Widespread Micro-transfer Printing May Open the Floodgates for 3D ICs
Following a licensing agreement with X-Celeprint, X-FAB Silicon Foundries can now use a fabrication technique that will combine a wide range of semiconductors on a single 3D IC.
X-FAB Silicon Foundries recently announced that it will become the industry’s first foundry to use micro-transfer printing (MTP) at high volumes.
Micro-transfer printing (MTP) is a semiconductor fabrication process that involves integrating microscale electronic devices onto non-initial substrates. This fab process allows manufacturers to venture into a new territory of both two-dimensional and three-dimensional products.
Over the last several years, X-FAB, a company focused on analog/mixed-signal and specialty semiconductor solutions, has invested in MTP-based integration to optimize workflows and cleanroom protocols. Now, X-FAB will use MTP for mass production thanks to an agreement with X-Celeprint.
X-Celeprint licenses MTP technology and holds 300 patents to support semiconductor manufacturers adopting MTP. With MTP, X-FAB will be able to support heterogeneous integration of SOI, GaN, GaAs, InP, and MEMS.
How Does Micro-transfer Printing Work?
How does the MTP process work? Based on different process nodes, wafer sizes, and materials, MTP stacks and fans out thin dies. This technology then lifts and transfers 10-micron "x-chips" from a donor wafer to CMOS (or another surface). Many dies worth of these x-chips can adhere to an elastomeric transfer stamp in parallel.
This is an example of the transfer stamp of 16x16 dies, each containing 12x3 x-chips. This stamp is able to transfer 9,216 dies simultaneously from the source wafer to its destination. Image used courtesy of X-Celeprint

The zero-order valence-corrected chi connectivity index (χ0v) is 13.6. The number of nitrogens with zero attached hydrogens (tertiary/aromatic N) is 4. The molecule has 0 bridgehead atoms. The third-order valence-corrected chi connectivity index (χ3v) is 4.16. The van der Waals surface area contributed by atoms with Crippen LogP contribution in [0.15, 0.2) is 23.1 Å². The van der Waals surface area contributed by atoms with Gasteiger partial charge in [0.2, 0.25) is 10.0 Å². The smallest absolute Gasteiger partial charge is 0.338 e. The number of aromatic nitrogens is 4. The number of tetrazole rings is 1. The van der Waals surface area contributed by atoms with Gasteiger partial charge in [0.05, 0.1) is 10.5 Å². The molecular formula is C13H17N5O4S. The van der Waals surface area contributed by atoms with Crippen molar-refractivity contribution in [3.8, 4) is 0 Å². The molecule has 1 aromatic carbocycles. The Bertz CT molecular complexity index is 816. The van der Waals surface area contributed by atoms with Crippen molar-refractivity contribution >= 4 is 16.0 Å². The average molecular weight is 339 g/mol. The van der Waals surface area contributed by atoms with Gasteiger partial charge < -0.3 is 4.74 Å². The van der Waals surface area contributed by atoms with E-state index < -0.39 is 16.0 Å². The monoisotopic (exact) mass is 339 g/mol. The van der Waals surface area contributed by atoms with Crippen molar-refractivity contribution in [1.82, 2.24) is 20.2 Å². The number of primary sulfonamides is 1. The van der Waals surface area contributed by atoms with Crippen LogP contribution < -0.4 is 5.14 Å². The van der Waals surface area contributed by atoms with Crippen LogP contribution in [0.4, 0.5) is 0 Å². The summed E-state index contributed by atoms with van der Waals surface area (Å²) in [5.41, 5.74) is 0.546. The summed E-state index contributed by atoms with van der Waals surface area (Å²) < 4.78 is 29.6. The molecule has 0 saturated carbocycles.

The spacing between the x-chips on the die allows for fanout, where the interleaved dies from the source wafer are transferred. One crucial aspect of MTP is the elastomer stamp made of polydimethylsiloxane (PDMS), which is a silicon-based organic polymer that creates a strong adhesive for the printing process. The stamp serves as a carrier, transferring arrays of devices from one substrate onto nearly any destination.
After the transfer is complete, the new substrate forms a virtually monolithic 3D stacked IC. 3D ICs are known to enhance performance, increase power efficiency, and yield a smaller footprint than conventional IC fabrication. MTP is also able to shorten time-to-market and save on manufacturing costs. This fabrication technology can be used for wafer-level integration of discrete components, passives, and different process technologies/nodes.
X-Celeprint offers a range of MTP printing tools and custom stamps for discrete and passive components on any substrate. Image used courtesy of X-Celeprint
Volker Herbig, the VP of X-FAB’s MEMS business unit, discussed how licensing for MTP technology through X-Celeprint will positively impact X-FAB’s future. “We can assist customers looking to implement complete multifunctional subsystems at the wafer level, even when there are high degrees of complexity involved," he explains. "Signal conditioning, power, RF, MEMS, and CMOS sensors, optoelectronic devices, optical filters, and countless other possibilities will all be covered.”
A Contrast to Epitaxial Growth and Wafer Bonding
There are other integration techniques commonly used in semiconductor fabrication, some of the most common being epitaxial growth and wafer bonding.